Walhydra realizes that "blood" is not a word folks usually associate with Yule. We usually think of lights and worship and music and family...and scurry and worry and spending too much and eating too much....
Even so, on Yuletide morning, Walhydra marked her black front door with a splash of blood-red ribbon.
It was as if she were making certain that the angel of midwinter darkness would pass over their home and allow the first born light of the New Year to shine upon them.
Not that Walhydra is troubled by darkness this year, as she was so profoundly last year.
Unlike then, Senior Witch now lives just fifteen minutes away, in a comfortable, competently staffed assisted living facility. Walhydra and Hubby Jim see her now as often as they did when the three of them still lived in South Carolina.
And Walhydra has been able to resume adult conversations with the brilliant woman who still peeks out with determination through the increasing childlikeness of Alzheimer's.
This winter's darkness has been filled with cozy slumber and cuddling with Hubby Jim, rather than with the neurochemistry-driven despair and panic of a year ago.
At first, back between Samhain and Thanksgiving, Walhydra was scolding herself for neglecting completely the dawn ritual which kept her marginally sane last winter: the floor exercises and tai chi, the zazen, the devotional reading and prayer.
As the days grew shorter—"As I had to start going to work in the dark and coming home in the dark!" Walhydra points out—it became increasingly tempting to just stay in bed, snuggling with JimJim until the last possible moment.
It was quite a challenge to her "dark Lutheran" sense of duty. "I ought to be disciplining myself to get up on time," she would say, using Senior Witch's favorite Lutheran preacher's kid term of self-abuse.
Eventually, though, Walhydra was rescued by a long-time online friend Igraine, who assured her that playing spoons was a perfectly marvelous way to get through the winter months.
In any event, why is Walhydra speaking about blood in relation to Yule?
Isn't the season of Chris-Hanuk-Kwanzaa (as Jim calls it) about good cheer and overly sweet desserts and candles and garishly colored, blinking lights on houses and yards....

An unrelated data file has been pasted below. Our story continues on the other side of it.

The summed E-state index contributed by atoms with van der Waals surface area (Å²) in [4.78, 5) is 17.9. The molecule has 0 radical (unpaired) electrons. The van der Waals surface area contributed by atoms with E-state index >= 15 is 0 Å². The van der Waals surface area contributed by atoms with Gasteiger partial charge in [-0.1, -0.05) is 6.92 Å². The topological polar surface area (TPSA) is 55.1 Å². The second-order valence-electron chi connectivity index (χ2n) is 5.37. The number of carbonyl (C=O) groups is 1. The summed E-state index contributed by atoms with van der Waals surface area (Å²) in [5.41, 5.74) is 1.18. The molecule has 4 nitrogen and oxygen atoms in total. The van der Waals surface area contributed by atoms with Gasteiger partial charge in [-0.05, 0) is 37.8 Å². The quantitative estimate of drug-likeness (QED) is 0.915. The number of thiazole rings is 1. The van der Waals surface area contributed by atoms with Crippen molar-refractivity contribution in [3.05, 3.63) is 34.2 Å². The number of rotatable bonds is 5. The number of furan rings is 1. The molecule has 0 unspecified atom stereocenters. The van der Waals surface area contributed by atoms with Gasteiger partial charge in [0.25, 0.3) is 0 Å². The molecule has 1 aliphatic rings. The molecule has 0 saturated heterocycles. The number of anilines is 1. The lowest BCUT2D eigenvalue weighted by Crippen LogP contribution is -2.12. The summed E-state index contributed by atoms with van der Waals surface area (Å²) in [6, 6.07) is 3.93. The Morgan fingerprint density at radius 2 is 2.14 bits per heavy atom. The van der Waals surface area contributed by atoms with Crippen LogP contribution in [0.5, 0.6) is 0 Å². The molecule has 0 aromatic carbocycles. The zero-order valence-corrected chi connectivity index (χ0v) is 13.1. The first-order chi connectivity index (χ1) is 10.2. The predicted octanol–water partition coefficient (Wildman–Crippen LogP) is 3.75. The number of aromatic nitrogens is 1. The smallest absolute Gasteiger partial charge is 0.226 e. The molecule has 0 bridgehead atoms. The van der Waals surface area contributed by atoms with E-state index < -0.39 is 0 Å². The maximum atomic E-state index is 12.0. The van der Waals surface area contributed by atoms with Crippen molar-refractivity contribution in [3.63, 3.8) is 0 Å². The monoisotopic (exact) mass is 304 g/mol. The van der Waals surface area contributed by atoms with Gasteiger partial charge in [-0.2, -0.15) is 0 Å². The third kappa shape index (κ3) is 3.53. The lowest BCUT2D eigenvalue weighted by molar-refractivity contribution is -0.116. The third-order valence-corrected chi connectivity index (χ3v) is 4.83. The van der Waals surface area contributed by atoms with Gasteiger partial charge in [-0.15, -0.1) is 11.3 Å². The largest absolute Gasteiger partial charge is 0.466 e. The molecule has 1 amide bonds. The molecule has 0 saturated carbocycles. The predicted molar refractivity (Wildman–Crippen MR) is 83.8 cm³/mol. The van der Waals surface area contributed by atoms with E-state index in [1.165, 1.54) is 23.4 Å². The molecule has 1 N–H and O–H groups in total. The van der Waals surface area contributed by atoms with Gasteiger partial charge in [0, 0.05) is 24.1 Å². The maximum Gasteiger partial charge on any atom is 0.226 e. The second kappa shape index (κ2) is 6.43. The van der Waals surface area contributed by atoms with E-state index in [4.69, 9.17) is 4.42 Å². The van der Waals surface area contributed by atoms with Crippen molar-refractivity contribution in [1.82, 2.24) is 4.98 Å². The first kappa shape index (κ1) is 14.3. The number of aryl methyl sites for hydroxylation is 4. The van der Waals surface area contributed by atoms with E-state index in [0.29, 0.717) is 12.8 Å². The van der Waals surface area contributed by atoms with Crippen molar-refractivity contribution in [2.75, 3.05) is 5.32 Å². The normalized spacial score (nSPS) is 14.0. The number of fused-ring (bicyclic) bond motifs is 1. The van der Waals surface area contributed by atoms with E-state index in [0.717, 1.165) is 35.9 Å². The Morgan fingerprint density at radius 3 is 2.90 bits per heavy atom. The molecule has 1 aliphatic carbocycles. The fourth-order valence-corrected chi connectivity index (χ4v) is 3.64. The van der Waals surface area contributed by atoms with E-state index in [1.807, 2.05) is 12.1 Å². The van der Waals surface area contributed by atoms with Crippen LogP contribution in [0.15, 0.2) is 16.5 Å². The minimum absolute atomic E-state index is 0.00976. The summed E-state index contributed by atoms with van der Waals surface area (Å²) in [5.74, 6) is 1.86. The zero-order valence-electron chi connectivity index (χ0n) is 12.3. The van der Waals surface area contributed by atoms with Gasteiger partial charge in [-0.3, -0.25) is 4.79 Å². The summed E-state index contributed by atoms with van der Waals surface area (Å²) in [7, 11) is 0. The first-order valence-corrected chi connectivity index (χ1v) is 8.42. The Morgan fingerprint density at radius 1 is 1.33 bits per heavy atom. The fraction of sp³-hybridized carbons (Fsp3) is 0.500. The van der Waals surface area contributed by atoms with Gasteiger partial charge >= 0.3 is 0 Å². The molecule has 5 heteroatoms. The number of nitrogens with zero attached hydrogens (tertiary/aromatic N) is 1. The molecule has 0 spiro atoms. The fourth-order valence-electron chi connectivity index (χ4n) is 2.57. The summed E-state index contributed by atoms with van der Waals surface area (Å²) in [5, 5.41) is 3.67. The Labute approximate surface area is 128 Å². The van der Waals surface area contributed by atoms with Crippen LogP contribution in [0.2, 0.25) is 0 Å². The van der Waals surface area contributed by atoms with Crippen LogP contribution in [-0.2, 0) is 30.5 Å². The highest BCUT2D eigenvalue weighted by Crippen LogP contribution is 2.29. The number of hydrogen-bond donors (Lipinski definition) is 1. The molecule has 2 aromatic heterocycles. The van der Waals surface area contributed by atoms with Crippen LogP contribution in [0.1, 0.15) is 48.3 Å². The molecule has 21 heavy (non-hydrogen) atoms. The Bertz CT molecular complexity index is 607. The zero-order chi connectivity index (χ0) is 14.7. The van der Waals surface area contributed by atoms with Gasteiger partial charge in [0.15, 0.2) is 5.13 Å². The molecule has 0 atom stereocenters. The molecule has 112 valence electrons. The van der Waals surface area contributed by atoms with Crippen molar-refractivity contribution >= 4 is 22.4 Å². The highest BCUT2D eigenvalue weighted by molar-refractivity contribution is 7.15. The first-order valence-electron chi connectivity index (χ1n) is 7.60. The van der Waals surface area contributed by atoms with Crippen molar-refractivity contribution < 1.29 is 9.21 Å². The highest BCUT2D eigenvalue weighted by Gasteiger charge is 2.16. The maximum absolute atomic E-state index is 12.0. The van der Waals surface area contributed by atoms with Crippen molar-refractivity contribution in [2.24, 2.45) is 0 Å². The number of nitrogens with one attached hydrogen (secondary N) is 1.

"...and little girls dancing to that cutesy, overwrought Russian ballet," Walhydra adds, never having understood the obligatory annual repetition of this confection, which didn't appeal to her little boy self.
For years, Walhydra has felt that the whole winter solstice business is exploited and trivialized by modern American culture. Part of what a friend of hers calls the "santa-claus-ization" of sacred days and heroes.
Before the West invented the so-called infrastructure, with its piped-in water and gas and its wired-in electricity—and especially before cities allowed surplus people to huddle together for warmth and shared agricultural stores—Yule was not necessarily a friendly, cozy season.
It still isn't for the impoverished majority of the world.
At midwinter, the hope of the clan was that the hunters would drag back enough bloody meat from the forest to replace the dwindling grains and fruits and nuts of the harvest.
That was the red on the cloak of Father Yule. The blood.
Yule was for Herne, protector of all animal life, yet also lord of the wild hunt. Lord of "mortality, the body, sex, sweat, and being," as Walhydra's friend Cat once described him.
The other blood of the season is woman's blood. No babe is born without blood and the danger of death.
Yet the Christ Child, the Son of the New Year, is always presented to us in sanitized swaddling clothes—as if born from stirrups and epidural anesthesia in a modern hospital, swabbed antiseptically and laid clean on the new mother's breast.